Are you wondering how much to charge to clean a commercial building? From the cleaning supplies to your experience level, there are many factors to weigh. You’ll also need to know the client’s expectations for the job, and what the state of the facility is like.
So, how do you determine a final cost for your commercial cleaning services? Keep reading to learn how to know what you can charge to clean commercial buildings!
Consider How Often You Will Clean the Commercial Buildings
Will you need to clean an entire facility once each week? Or will you need to stop by each night to service restroom facilities and do light cleaning? The frequency of your cleaning can inform the cost.
When you’re cleaning a commercial building for rent, you only may need to do periodic deep cleans. Consider charging a flat rate for this based on the scale of the building.
And if you’re only cleaning windows or select pieces of machinery, be clear on the frequency. Set up a calendar and run it by the client so that they are on the same page.
An office or facility that is in rough shape may demand more of your time. Don’t be afraid to express that the condition of the facility requires more expensive chemicals — and will cost more as a result. Similarly, spaces that are tight or cramped may require more time, too.
Know What the Cleaning Job Expectations Are
Make a point of walking through the facility with the manager. Take notes as they explain their expectations for what is cleaned, and how frequently you should clean it. For instance, there may be certain hallways that need more frequent vacuuming.
If you need to buff floors or add other tasks requiring specialized equipment to the list, account for that in your cost estimate. Likewise, stripping floors or doing more intense cleanings each month could increase the price.
Create a document and review it with the building manager. Commercial buildings may require that you come in at off-hours, too. If you charge more for that, make sure that it is itemized as part of your final fee structure.
Factor in the Square Footage of a Commercial Building
How do you create a fee structure for cleaning commercial buildings? You may want to use square footage to determine your costs. This way, there will be no surprises for the client.
For example, you could charge $0.25 to clean one square foot of carpet. The price might be a little lower for a simpler task, like vacuuming. Figure out how much exertion is required for each task, and adjust your price per square foot accordingly.
You also can charge by item. Cleaning one pane of a window could be $5, as an example. Or cleaning one large piece of common machinery might cost a flat fee.
And, of course, you could charge by the hour. You may even want to use some combination of all of these approaches to price structuring. Stay flexible with your options, too, so that you don’t miss out on securing a new client.
Calculate Costs of Chemicals and Equipment
Whether you’re cleaning commercial buildings for sale or active offices, you’ll need to factor in supplies. If you’re using more eco-friendly or industrial-strength supplies, you can expect to pay more. Similarly, equipment like floor scrubbers or pressure washers can pack a financial punch.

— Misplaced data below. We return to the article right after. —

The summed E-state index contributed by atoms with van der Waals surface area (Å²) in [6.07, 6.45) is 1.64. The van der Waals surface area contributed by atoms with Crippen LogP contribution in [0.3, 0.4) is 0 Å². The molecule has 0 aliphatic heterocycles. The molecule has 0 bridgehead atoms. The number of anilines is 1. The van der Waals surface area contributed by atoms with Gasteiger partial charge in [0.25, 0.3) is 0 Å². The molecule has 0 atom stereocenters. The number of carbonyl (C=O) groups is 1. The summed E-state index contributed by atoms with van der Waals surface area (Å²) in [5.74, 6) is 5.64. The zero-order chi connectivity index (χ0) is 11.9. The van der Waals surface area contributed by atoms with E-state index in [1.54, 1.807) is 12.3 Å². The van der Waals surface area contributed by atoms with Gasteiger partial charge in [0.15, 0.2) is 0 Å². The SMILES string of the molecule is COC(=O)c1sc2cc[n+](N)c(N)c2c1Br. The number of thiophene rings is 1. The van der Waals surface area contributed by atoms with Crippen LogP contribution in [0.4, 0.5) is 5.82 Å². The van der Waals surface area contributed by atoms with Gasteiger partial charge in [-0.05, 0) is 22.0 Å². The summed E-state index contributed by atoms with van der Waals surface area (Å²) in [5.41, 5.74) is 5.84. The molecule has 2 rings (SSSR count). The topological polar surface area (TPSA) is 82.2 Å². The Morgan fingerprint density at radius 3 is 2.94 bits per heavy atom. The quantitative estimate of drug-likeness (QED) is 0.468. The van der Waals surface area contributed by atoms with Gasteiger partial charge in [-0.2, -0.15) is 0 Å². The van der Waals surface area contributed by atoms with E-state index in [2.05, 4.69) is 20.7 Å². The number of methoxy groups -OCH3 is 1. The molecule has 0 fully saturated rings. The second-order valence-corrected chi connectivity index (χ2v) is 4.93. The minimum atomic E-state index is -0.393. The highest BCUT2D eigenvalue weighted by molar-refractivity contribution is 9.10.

Look at your budgets and determine how much you’ll need to charge to offset equipment costs. On top of that, you want to make money, right? You’ll need to factor in a profit margin.
The profit margin reflects the portion of your sales that you keep as profit. The higher the profit margin, the better. You should aim for at least 10% and strive for a number closer to 30%.
While you’re at it, look at the mileage. Will you need to drive across town to complete the job? You may want to factor in mileage to your costs since driving will add some wear and tear to your vehicles.
Look at the Competition
It’s also smart to scope out the competition. After all, you don’t want to overcharge or undercharge. You also can learn a lot by understanding what types of packages they offer — and how you can do better.
If you see a gap in their offerings, look to fill the void. Some cleaning services may specialize in lighter and more frequent cleanings. Others may do deep cleans in commercial buildings for rent.
If those areas are covered, find your niche. Look to schools, care facilities, or other untapped industries. Devote some time to figuring out what demand is like, and whether you can afford to notch your prices a little higher.
Most importantly, figure out how to distinguish yourself from all commercial cleaning services. Invest in marketing with the knowledge that it will help increase your profitability. Having a professional site may allow you to charge a slightly higher price for your services.
You want to show customers that you have the right knowledge and equipment. Show them that you can service anything from auto facilities to office buildings on your site. And map out the costs clearly.
Determine Costs for Cleaning Commercial Buildings
Costs to clean a commercial building can vary according to scale, supplies, and demand. If you have a strong reputation, you may be able to charge a little more. And you’ll want to analyze your budgets so you can earn a profit from your work.
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